Petitioner emphasizes that the key problem in this case is the proper classification of the loans. We agree. He relies on this court's opinions in previous cases including Lundgren v. Commissioner of Internal Revenue, 376 F.2d 623 (1967) and Maloney v. Spencer, 172 F.2d 638 (1949). In the latter case, we affirmed the factual finding of the district court that there the petitioner was engaged "in the business of acquiring, owning, expanding, equipping and leasing food processing plans." We held that finding was not clearly erroneous, despite the fact the petitioner was the sole stockholder of the borrowing corporations, and the advances were on open accounts, and not entirely represented by notes of the corporation.
In Lundgren, supra, we reversed the tax court's determination of facts. It had been "based primarily" (376 F.2d at 626) on the fact that "outside sources would not have made the advances." Id. But we cautioned that "[t]here are no rules of thumb by which to determine the debt versus equity question * * *. The answer depends on the particular circumstances of each case." Id. And, we emphasized the contemporaneous written treatment of the transaction by each of the parties, as an indication of the parties' real intent as to the nature of the transaction. This aids the petitioner in some but far from all, of the alleged "loan" transactions here considered.
Nor can we hold facts herein demonstrate that the petitioner was in a separate business of promoting corporations for a fee or commission, or of developing corporations into a thriving business, and then selling them to start another. We think, therefore, that Whipple v. Commissioner of Internal Revenue, 373 U.S. 193, 83 S.Ct. 1168, 10 L.Ed.2d 288 (1962) controls.
There the Supreme Court in interpreting provisions of the 1939 Internal Revenue Code (§§ 23(k) (1) and 23(k) (4) comparable to those appearing in the 1954 Code) said at 195:
"The question before us is whether petitioner's activities in connection with several corporations in which he holds controlling interests can themselves be characterized as a trade or business so as to permit a debt owed by one of the corporations to him to be treated within the general rule * * * as a `business' rather than a `nonbusiness' bad debt."
The Court continued, at 202:
"If full-time service to one corporation does not alone amount to a trade or business, which it does not, it is difficult to understand how the same service to many corporations would suffice."
The taxpayer's argument was held "untenable in light of Burnet [v. Clark, 287 U.S. 410, 53 S.Ct. 207, 77 L.Ed. 397 (1932)], Dalton [v. Bowers, 287 U.S. 404, 53 S.Ct. 205, 77 L.Ed. 389] (1932), [Deputy v.] du Pont [308 U.S. 488, 60 S.Ct. 363, 84 L.Ed. 416 (1940)] and Higgins [v. Commissioner of Internal Revenue, 312 U.S. 212, 61 S.Ct. 475, 85 L.Ed. 783 (1941)], and we reject it * * * [a]bsent substantial additional evidence * * *." Whipple v. Commissioner of Internal Revenue, supra, at 203, 83 S.Ct. at p. 1174.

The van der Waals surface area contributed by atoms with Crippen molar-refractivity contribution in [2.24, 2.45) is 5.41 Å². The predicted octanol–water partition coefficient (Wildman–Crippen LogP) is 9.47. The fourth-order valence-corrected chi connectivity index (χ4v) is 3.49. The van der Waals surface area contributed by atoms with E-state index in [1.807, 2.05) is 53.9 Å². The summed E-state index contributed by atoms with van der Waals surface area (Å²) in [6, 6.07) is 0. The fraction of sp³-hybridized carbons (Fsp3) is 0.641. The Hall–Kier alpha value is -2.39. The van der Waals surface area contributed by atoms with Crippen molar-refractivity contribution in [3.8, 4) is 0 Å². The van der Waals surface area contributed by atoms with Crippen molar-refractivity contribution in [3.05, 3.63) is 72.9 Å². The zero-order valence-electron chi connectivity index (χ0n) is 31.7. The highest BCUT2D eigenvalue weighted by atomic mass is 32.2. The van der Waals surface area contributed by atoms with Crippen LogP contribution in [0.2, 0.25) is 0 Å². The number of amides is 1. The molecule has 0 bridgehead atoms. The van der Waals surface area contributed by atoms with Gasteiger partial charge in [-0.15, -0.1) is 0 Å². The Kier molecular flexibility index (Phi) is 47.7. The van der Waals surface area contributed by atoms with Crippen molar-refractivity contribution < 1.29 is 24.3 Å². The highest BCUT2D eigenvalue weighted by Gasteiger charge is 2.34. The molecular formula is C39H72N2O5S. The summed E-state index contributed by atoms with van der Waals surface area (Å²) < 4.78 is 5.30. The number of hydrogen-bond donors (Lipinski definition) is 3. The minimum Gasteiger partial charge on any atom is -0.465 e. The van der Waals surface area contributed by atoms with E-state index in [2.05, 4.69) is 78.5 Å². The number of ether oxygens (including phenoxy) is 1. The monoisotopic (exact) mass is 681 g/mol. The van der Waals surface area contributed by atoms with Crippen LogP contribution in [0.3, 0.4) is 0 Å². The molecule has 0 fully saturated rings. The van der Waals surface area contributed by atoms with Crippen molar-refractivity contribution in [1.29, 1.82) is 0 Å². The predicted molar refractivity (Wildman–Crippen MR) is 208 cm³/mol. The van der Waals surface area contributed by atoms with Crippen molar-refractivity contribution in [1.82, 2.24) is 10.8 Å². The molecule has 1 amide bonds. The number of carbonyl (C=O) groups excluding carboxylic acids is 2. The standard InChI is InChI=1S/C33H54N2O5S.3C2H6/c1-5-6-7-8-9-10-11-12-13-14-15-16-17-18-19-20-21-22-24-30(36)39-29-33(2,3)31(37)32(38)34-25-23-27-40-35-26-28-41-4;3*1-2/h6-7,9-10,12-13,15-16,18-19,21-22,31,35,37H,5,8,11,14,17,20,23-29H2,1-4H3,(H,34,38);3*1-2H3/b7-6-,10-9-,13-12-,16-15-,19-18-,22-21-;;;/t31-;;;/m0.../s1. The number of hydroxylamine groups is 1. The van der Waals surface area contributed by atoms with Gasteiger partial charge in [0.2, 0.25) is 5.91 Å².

In summation, we conclude the record clearly warrants the findings of the tax court that petitioners were not engaged in a separate business of money lending, or of promoting and financing corporations, and that they sought to protect their capital rather than the husband's employment. We cannot hold such findings clearly erroneous. Higgins v. Commissioner of Internal Revenue, supra; Lundgren v. Commissioner of Internal Revenue, supra, 376 F.2d at 627.
We deny the review sought and affirm the tax court's decision.
Internal Revenue Code of 1954:
Section 166 [As amended by Sec. 8, Technical Amendments Act of 1958, P.L. 85-866, 72 Stat. 1606].
(a) General Rule. —
(1) Wholly worthless debts. — There shall be allowed as a deduction any debt which becomes worthless within the taxable year.
(2) Partially worthless debts. — When satisfied a debt is recoverable only in part, the Secretary or his delegate may allow such debt, in an amount not in excess of the part charged off within the taxable year, as a deduction. * * *
(d) Nonbusiness Debts. —
(1) General rule. — In the case of a taxpayer other than a corporation —
(A) subsections (a) and (c) shall not apply to any nonbusiness debt; and
(B) where any nonbusiness debt becomes worthless within the taxable year, the loss resulting therefrom shall be considered a loss from the sale or exchange, during the taxable year, of a capital asset held for not more than 6 months.
(2) Nonbusiness debt defined. — For purposes of paragraph (1), the term "nonbusiness debt" means a debt other than —
(A) a debt created or acquired (as the case may be) in connection with a trade or business of the taxpayer; or
(B) a debt the loss from the worthlessness of which is incurred in the taxpayer's trade or business.
(26 U.S.C.1964 ed., Sec. 166.)
Treasury Regulations on Income Tax (1954 Code):
§ 1.166-5 Nonbusiness debts.
(b) Nonbusiness debt defined. For purposes of section 166 and this section, a nonbusiness debt is any debt other than —
(2) A debt the loss from the worthlessness of which is incurred in the taxpayer's trade or business.
The question whether a debt is a nonbusiness debt is a question of fact in each particular case. The determination of whether the loss on a debt's becoming worthless has been incurred in a trade or business of the taxpayer shall, for this purpose, be made in substantially the same manner for determining whether a loss has been incurred in a trade or business for purposes of section 165(c) (1). For purposes of subparagraph (2) of this paragraph, the character of the debt is to be determined by the relation which the loss resulting from the debt's becoming worthless bears to the trade or business of the taxpayer. If that relation is a proximate one in the conduct in the trade or business in which the taxpayer is engaged at the time the debt becomes worthless, the debt comes within the exception provided by that subparagraph. The use to which the borrowed funds are put by the debtor is of no consequence in making a determination under this paragraph. For purposes of section 166 and this section, a nonbusiness debt does not include a debt described in section 165(g) (2) (C). § 1.165-5, relating to losses on worthless securities. (26 C.F.R., Sec. 1.166-5.)
In this connection, we note that the first time petitioner Gross claimed he was in the business of "loans" was in his 1960 and 1961 Income Tax Returns, when he filed Schedule 1040C forms. (The return for 1960 was undated but stamped received in the District Director's office in Portland on May 8, 1961.)